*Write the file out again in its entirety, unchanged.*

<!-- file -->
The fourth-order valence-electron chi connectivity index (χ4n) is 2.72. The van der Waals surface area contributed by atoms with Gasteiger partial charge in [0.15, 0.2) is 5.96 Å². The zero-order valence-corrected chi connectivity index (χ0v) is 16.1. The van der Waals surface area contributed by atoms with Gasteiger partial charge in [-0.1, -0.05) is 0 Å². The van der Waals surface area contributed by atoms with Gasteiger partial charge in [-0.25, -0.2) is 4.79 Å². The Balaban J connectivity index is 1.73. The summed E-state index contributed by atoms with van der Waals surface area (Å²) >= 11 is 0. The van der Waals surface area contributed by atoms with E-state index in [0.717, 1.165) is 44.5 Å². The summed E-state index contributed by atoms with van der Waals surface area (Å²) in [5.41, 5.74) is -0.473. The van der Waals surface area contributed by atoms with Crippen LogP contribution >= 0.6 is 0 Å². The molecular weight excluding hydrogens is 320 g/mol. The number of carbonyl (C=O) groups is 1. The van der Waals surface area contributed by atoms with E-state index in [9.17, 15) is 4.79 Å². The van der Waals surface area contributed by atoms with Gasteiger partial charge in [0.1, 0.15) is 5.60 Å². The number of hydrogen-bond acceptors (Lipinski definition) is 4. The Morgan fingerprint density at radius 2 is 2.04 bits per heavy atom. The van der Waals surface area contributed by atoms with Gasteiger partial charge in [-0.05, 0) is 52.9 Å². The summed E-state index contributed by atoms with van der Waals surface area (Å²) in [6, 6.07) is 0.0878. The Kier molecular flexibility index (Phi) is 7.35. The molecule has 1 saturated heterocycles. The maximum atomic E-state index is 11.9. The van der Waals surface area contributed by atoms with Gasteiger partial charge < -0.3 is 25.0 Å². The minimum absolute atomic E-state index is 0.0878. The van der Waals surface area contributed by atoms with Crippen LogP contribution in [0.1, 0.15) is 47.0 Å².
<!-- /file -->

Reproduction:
The fourth-order valence-electron chi connectivity index (χ4n) is 2.72. The van der Waals surface area contributed by atoms with Gasteiger partial charge in [0.15, 0.2) is 5.96 Å². The zero-order valence-corrected chi connectivity index (χ0v) is 16.1. The van der Waals surface area contributed by atoms with Gasteiger partial charge in [-0.1, -0.05) is 0 Å². The van der Waals surface area contributed by atoms with Gasteiger partial charge in [-0.25, -0.2) is 4.79 Å². The Balaban J connectivity index is 1.73. The summed E-state index contributed by atoms with van der Waals surface area (Å²) >= 11 is 0. The van der Waals surface area contributed by atoms with E-state index in [0.717, 1.165) is 44.5 Å². The summed E-state index contributed by atoms with van der Waals surface area (Å²) in [5.41, 5.74) is -0.473. The van der Waals surface area contributed by atoms with Crippen LogP contribution >= 0.6 is 0 Å². The molecular weight excluding hydrogens is 320 g/mol. The number of carbonyl (C=O) groups is 1. The van der Waals surface area contributed by atoms with E-state index in [9.17, 15) is 4.79 Å². The van der Waals surface area contributed by atoms with Gasteiger partial charge in [0.1, 0.15) is 5.60 Å². The number of hydrogen-bond acceptors (Lipinski definition) is 4. The Morgan fingerprint density at radius 2 is 2.04 bits per heavy atom. The van der Waals surface area contributed by atoms with Gasteiger partial charge in [-0.05, 0) is 52.9 Å². The summed E-state index contributed by atoms with van der Waals surface area (Å²) in [6, 6.07) is 0.0878. The Kier molecular flexibility index (Phi) is 7.35. The molecule has 1 saturated heterocycles. The maximum atomic E-state index is 11.9. The van der Waals surface area contributed by atoms with Gasteiger partial charge < -0.3 is 25.0 Å². The minimum absolute atomic E-state index is 0.0878. The van der Waals surface area contributed by atoms with Crippen LogP contribution in [0.1, 0.15) is 47.0 Å².